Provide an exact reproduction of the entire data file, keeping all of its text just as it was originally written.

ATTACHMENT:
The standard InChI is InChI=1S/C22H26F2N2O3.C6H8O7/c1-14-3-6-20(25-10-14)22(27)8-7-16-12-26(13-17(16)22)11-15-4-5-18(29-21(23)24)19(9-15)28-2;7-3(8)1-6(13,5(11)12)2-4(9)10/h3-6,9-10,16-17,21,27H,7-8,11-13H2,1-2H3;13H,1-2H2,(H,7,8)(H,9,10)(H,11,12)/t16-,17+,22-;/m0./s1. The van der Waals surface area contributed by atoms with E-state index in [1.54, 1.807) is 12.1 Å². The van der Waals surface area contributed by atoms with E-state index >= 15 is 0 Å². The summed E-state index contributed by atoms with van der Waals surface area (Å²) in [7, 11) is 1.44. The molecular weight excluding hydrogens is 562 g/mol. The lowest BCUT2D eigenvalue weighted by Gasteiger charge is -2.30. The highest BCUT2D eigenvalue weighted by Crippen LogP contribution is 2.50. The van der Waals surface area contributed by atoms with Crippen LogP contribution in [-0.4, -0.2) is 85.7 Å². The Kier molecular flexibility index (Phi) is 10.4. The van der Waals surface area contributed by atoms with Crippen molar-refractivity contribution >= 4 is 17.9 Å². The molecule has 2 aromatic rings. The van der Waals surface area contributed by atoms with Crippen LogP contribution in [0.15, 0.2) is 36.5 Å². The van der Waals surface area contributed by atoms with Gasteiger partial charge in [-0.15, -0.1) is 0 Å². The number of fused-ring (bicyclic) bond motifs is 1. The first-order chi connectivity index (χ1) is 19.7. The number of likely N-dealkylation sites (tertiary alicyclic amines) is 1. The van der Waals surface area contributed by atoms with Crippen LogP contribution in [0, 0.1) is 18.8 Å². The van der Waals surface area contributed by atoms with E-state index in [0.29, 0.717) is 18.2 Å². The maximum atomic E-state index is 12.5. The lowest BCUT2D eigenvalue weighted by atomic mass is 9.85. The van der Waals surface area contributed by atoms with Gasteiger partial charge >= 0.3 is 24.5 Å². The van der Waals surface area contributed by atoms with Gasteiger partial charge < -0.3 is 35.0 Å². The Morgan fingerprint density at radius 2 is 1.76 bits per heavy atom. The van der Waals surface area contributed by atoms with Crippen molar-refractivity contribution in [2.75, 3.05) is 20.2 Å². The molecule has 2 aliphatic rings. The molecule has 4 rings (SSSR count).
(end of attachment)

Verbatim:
The standard InChI is InChI=1S/C22H26F2N2O3.C6H8O7/c1-14-3-6-20(25-10-14)22(27)8-7-16-12-26(13-17(16)22)11-15-4-5-18(29-21(23)24)19(9-15)28-2;7-3(8)1-6(13,5(11)12)2-4(9)10/h3-6,9-10,16-17,21,27H,7-8,11-13H2,1-2H3;13H,1-2H2,(H,7,8)(H,9,10)(H,11,12)/t16-,17+,22-;/m0./s1. The van der Waals surface area contributed by atoms with E-state index in [1.54, 1.807) is 12.1 Å². The van der Waals surface area contributed by atoms with E-state index >= 15 is 0 Å². The summed E-state index contributed by atoms with van der Waals surface area (Å²) in [7, 11) is 1.44. The molecular weight excluding hydrogens is 562 g/mol. The lowest BCUT2D eigenvalue weighted by Gasteiger charge is -2.30. The highest BCUT2D eigenvalue weighted by Crippen LogP contribution is 2.50. The van der Waals surface area contributed by atoms with Crippen LogP contribution in [-0.4, -0.2) is 85.7 Å². The Kier molecular flexibility index (Phi) is 10.4. The van der Waals surface area contributed by atoms with Crippen molar-refractivity contribution >= 4 is 17.9 Å². The molecule has 2 aromatic rings. The van der Waals surface area contributed by atoms with Crippen LogP contribution in [0.15, 0.2) is 36.5 Å². The van der Waals surface area contributed by atoms with Gasteiger partial charge in [-0.15, -0.1) is 0 Å². The number of fused-ring (bicyclic) bond motifs is 1. The first-order chi connectivity index (χ1) is 19.7. The number of likely N-dealkylation sites (tertiary alicyclic amines) is 1. The van der Waals surface area contributed by atoms with Crippen LogP contribution in [0, 0.1) is 18.8 Å². The van der Waals surface area contributed by atoms with E-state index in [0.29, 0.717) is 18.2 Å². The maximum atomic E-state index is 12.5. The lowest BCUT2D eigenvalue weighted by atomic mass is 9.85. The van der Waals surface area contributed by atoms with Gasteiger partial charge >= 0.3 is 24.5 Å². The van der Waals surface area contributed by atoms with Gasteiger partial charge < -0.3 is 35.0 Å². The Morgan fingerprint density at radius 2 is 1.76 bits per heavy atom. The van der Waals surface area contributed by atoms with Crippen molar-refractivity contribution in [2.75, 3.05) is 20.2 Å². The molecule has 2 aliphatic rings. The molecule has 4 rings (SSSR count).